This movie narrates the story of a musician, Mr. Holland, who is shown expressing his passion and desire to compose music at the beginning of the movie. He takes up a teaching assignment hoping that it will help him meet his financial commitments and give him the free time that he thinks he needs to concentrate on his music.
But then life has its own plans for him. He gets stuck up in fulfilling his daily duties and responsibilities, which seem to be only increasing with every passing day. This passionate musician is subject to further frustration when his only son has hearing issues.
Whenever life throws a new challenge, he initially struggles and after the initial period of frustration, he fights it, overcomes it and emerges triumphant. Only to face the next challenge that life throws at him, the next period of uncertainty. And before he could realize, his entire life is practically over, and he fails to accomplish what he set out to accomplish.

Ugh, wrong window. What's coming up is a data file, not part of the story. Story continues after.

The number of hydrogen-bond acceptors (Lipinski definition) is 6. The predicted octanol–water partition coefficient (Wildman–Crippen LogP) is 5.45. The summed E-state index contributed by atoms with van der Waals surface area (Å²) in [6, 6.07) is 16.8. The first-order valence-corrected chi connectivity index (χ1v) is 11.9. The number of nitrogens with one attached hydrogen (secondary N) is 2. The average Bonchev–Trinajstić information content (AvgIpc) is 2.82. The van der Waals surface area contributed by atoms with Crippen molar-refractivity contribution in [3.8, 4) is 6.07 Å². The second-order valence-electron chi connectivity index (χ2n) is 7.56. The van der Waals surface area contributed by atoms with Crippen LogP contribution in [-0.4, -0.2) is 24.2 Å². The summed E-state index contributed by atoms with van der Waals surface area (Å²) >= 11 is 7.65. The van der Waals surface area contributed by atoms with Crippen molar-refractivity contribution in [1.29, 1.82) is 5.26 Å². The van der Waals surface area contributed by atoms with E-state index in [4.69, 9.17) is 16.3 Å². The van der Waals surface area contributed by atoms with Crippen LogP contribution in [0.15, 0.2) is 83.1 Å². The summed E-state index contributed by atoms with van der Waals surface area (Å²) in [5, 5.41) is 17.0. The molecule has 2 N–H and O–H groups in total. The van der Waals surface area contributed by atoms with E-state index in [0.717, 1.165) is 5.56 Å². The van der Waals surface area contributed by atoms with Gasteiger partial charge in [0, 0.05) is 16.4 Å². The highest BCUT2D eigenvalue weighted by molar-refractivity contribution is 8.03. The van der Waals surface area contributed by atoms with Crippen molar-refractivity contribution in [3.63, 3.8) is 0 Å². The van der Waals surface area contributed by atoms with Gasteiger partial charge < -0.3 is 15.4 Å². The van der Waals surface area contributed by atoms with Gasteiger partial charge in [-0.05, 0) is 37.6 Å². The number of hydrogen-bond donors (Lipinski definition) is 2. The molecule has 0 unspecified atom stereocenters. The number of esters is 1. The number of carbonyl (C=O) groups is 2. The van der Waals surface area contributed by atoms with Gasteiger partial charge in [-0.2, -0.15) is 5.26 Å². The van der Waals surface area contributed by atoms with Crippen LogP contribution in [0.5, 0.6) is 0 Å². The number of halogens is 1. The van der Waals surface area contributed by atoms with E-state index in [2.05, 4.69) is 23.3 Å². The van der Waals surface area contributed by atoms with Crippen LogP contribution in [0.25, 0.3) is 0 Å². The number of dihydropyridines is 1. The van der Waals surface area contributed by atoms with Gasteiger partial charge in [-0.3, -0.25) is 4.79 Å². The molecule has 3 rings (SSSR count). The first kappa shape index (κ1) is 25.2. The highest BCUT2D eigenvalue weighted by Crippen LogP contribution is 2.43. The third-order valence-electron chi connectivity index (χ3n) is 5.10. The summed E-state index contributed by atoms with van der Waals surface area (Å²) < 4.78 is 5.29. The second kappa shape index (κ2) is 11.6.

Or so it seems.
Mr. Holland would feature in my list of most realistic characters that mainstream commercial cinema has presented. To me, the movie appears to be subtly suggesting that the best time to pursue your interests is now. The tomorrow, from when you have resolved to seriously pursue your interest or work on that new thing, may never come. Even worse, you would never realize it.
Talented Richard Dreyfuss effectively portrays every emotion that Mr. Holland undergoes – excitement, frustration, insecurity, pride, and almost all other emotions that an average human being experiences daily.
Reading the movie’s plot could give an impression that this is just another “feel-good” movie. Watching it, however, could be a different experience.